1. The Draft TTBER expressly carves out from its application technology licensing in the context of R&D and specialization agreements that fall within the scope of the respective separate Block Exemption Regulations for these types of agreements, and in the context of the set-up of technology pools.
  2. The Draft TT Guidelines propose the exclusion from the Draft TTBER of software licensing in the context of mere reproduction and distribution of software copyright protected products, since these agreements, in the view of the Commission, are more appropriately addressed by the separate regime that is found in the Vertical Block Exemption Regulation and the Guidelines on Vertical Restraints.[4]
  3. In addition to defining the scope of the technology licensing regime, the Draft TTBER includes an exhaustive list of the IP rights the licensing of which would be understood to be a "technology" transfer agreement subject to the application of the Draft TTBER (e.g., know-how, patents, utility models, design rights, supplementary protection certificates, and software copyrights for their use beyond mere reproduction and distribution). Although the Commission initially considered (and made subject to the 2011-12 Consultation) the possibility of including "trademarks" among the IP rights constituting "technology", trademarks are left outside the scope of the Draft TTBER, probably due to a lack of favorable responses by stakeholders. Accordingly, the licensing of trademarks to be attached to goods produced by the licensee (without there being any licensing or assignment of other IP rights or know-how constituting "technology" for the production of such goods) will continue to be assessed under Article 101 TFEU, applying by analogy the Block Exemption regimes for vertical arrangements and technology transfer agreements.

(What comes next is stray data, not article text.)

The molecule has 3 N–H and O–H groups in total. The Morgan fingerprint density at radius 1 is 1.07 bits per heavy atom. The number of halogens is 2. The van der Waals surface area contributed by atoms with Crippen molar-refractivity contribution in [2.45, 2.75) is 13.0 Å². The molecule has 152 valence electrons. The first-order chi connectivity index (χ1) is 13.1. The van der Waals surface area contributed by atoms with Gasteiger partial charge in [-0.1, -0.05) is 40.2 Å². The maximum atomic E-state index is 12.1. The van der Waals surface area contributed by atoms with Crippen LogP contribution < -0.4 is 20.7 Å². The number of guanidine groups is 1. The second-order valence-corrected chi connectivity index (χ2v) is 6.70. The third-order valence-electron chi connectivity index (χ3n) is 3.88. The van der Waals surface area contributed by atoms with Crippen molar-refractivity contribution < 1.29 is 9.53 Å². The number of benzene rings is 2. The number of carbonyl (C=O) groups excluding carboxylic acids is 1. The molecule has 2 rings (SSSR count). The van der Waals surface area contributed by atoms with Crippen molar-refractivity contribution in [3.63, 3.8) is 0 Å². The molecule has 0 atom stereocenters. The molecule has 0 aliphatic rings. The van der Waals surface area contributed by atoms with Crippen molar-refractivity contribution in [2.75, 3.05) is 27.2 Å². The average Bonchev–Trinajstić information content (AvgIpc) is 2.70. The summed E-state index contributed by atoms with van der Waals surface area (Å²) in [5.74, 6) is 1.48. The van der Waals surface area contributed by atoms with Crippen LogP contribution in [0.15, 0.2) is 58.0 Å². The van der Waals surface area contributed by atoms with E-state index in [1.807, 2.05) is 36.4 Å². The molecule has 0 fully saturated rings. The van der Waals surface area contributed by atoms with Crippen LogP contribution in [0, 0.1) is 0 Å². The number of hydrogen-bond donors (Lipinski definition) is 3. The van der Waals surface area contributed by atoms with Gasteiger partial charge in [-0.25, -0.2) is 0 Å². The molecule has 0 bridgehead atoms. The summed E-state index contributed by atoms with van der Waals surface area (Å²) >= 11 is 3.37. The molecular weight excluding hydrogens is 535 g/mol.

Further, the Draft TTBER purports to apply to the licensing of "technology" where this is combined with the licensing of other IP rights (e.g., trademarks, or non-software copyrights), or where it includes provisions relating to the purchase of products by the licensee (insofar as such licensing or purchase is directly and exclusively related to the production of the contract products). This modification will depart from the current legal test for the licensing of technology, which requires that such licensing constitute the "primary object" of the agreement in order for the TTBER to apply. For example, under the proposed new regime, the disclosure of know-how ("technology") and the licensing of a trademark to produce goods would also be covered even if the main objective of the parties is to exploit such trademark (rather than the know-how in question).[5]

II. Market Share Thresholds and Calculations